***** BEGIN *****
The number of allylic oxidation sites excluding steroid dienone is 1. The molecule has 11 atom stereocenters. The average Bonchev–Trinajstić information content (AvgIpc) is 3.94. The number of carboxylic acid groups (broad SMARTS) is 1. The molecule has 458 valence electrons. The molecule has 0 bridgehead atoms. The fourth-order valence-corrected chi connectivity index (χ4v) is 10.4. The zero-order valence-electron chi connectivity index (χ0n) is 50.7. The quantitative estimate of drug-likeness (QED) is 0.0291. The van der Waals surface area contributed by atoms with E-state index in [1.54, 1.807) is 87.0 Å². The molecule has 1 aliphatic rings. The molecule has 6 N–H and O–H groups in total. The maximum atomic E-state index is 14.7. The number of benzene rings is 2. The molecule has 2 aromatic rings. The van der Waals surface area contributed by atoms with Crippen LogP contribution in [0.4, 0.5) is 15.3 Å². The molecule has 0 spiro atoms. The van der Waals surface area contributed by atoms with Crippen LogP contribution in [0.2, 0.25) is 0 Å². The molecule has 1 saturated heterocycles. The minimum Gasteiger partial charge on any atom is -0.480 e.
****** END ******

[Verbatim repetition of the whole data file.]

The number of allylic oxidation sites excluding steroid dienone is 1. The molecule has 11 atom stereocenters. The average Bonchev–Trinajstić information content (AvgIpc) is 3.94. The number of carboxylic acid groups (broad SMARTS) is 1. The molecule has 458 valence electrons. The molecule has 0 bridgehead atoms. The fourth-order valence-corrected chi connectivity index (χ4v) is 10.4. The zero-order valence-electron chi connectivity index (χ0n) is 50.7. The quantitative estimate of drug-likeness (QED) is 0.0291. The van der Waals surface area contributed by atoms with E-state index in [1.54, 1.807) is 87.0 Å². The molecule has 1 aliphatic rings. The molecule has 6 N–H and O–H groups in total. The maximum atomic E-state index is 14.7. The number of benzene rings is 2. The molecule has 2 aromatic rings. The van der Waals surface area contributed by atoms with Crippen LogP contribution in [0.4, 0.5) is 15.3 Å². The molecule has 0 spiro atoms. The van der Waals surface area contributed by atoms with Crippen LogP contribution in [0.2, 0.25) is 0 Å². The molecule has 1 saturated heterocycles. The minimum Gasteiger partial charge on any atom is -0.480 e.